Biological cells and application containers must communicate with each other. They grow or die as required. The total available resources must be distributed among the individual units. This process must be well-coordinated so that the overall system can respond to changing demands while remaining stable over time. Let’s illustrate the range of container virtualization from Docker to OpenShift with the following overview:
Single, simple cells (e.g. bacteria)
Single, complex cells (e.g. yeast cells)
Docker Swarm, K8s (Kubernetes)
Container / cluster orchestration
Independent multicellular organisms
Group of living creatures
The question as to which is better can only be answered by adding a specific perspective. Which of the two approaches is “better” ultimately depends heavily on the point of view. The same is true for OpenShift vs Docker comparison.
From container virtualization to orchestration to multi-cluster management
Docker popularized container virtualization and largely displaced previously dominant virtual machines (VM). Application containers have revolutionized how applications are built, packaged, and run because containers are a standardized software entity. They are easy to deploy wherever a corresponding container runtime exists.
In contrast to previously ubiquitous but rather heavy virtual machines, containers are lightweight. Dozens to thousands of containers can be run on a single host. This inherent advantage of container virtualization led to the proliferation of distributed microservice architectures. Instead of building a monolithic application, feature sets are split into individual components. Each component is packaged as a service in its own container. Services then communicate with each other via the network.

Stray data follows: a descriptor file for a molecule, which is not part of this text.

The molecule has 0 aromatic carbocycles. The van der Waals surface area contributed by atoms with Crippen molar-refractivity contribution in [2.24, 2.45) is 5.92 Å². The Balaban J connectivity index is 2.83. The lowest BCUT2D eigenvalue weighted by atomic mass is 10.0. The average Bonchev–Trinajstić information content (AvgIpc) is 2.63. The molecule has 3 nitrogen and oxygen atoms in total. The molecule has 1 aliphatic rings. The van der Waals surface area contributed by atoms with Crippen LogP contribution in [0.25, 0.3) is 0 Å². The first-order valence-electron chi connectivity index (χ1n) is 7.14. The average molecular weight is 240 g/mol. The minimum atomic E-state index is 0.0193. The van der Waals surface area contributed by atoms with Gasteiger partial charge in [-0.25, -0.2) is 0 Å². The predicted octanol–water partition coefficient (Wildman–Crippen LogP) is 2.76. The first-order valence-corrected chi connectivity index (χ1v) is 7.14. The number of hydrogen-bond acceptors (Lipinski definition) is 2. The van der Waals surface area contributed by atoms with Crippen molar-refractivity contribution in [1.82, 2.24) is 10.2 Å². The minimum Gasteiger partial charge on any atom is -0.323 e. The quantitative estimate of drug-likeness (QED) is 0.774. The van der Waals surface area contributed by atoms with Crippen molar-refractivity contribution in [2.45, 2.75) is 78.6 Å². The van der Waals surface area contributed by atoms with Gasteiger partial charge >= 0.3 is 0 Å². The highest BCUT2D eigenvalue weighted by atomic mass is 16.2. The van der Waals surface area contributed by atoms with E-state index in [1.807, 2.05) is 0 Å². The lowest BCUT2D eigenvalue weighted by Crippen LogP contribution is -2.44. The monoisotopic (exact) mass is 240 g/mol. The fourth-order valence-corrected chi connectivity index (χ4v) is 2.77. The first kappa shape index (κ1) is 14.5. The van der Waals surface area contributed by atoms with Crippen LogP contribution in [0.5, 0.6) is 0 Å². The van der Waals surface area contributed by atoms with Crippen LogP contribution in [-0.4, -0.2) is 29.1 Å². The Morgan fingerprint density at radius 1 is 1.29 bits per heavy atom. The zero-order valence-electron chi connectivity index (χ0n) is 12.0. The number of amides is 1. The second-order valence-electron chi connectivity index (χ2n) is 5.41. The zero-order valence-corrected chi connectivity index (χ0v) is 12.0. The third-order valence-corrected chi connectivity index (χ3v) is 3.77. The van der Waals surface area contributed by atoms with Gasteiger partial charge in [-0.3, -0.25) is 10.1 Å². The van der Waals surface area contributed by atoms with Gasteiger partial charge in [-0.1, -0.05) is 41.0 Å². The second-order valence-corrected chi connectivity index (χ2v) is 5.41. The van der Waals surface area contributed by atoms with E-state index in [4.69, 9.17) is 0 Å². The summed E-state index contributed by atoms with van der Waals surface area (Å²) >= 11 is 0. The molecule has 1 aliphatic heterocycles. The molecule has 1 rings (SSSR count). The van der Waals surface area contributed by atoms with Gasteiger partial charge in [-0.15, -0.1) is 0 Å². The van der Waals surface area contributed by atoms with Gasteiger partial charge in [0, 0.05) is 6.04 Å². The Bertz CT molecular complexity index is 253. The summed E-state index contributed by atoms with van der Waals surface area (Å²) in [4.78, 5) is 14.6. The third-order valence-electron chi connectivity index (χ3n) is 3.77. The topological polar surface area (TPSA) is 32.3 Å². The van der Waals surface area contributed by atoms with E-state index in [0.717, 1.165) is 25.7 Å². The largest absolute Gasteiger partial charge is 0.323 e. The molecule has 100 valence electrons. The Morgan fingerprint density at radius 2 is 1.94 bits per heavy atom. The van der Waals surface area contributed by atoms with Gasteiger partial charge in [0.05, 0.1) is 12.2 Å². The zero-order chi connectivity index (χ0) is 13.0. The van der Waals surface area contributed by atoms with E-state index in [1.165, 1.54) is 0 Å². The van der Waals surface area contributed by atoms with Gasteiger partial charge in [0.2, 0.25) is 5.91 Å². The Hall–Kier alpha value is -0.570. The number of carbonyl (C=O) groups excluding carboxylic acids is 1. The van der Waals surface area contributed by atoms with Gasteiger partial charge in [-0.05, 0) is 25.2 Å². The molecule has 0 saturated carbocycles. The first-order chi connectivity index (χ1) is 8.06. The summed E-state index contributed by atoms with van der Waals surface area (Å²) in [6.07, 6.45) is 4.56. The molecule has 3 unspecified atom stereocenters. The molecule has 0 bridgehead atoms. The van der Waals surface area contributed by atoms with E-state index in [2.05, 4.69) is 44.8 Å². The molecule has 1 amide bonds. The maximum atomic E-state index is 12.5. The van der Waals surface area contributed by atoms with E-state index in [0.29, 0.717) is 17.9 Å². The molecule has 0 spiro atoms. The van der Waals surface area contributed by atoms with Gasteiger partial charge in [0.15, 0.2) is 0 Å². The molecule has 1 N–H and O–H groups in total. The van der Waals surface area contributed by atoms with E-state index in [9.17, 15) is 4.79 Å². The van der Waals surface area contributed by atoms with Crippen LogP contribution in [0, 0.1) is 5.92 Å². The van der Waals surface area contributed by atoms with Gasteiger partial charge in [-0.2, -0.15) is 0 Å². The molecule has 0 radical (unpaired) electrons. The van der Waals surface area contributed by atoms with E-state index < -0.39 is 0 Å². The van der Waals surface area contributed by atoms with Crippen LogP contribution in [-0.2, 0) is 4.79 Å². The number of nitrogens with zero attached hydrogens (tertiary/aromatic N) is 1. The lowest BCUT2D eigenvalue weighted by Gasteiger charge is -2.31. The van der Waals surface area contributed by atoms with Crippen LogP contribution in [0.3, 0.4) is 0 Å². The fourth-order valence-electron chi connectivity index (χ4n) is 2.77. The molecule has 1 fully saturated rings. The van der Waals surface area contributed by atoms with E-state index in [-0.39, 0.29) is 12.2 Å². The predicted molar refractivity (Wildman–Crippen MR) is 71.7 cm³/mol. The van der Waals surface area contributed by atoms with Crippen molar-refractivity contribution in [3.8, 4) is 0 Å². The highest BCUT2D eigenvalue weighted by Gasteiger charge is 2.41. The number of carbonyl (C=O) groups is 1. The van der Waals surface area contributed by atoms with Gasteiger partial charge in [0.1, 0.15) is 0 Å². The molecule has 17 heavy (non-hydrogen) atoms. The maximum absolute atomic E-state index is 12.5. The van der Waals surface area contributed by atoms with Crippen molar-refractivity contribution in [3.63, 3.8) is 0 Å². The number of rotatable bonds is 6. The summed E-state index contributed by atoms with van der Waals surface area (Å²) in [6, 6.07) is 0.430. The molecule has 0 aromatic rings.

The micro-service approach is particularly practical for software development because it allows the most appropriate technologies to be used for each service. Instead of being tied to individual programming languages and paradigms, these can be varied. As new technologies are added, individual services can also be more easily re-implemented.
The ability to clone several similar containers from a container image improves the scalability of the overall system. In the event of higher demand, additional containers are added and the service scales horizontally. However, this requires a system that monitors the running containers and terminates them or launches new ones where needed. Incoming requests must also be distributed to the individual containers.
With scalability, the complexity of the system grows considerably. That’s why the following must be considered: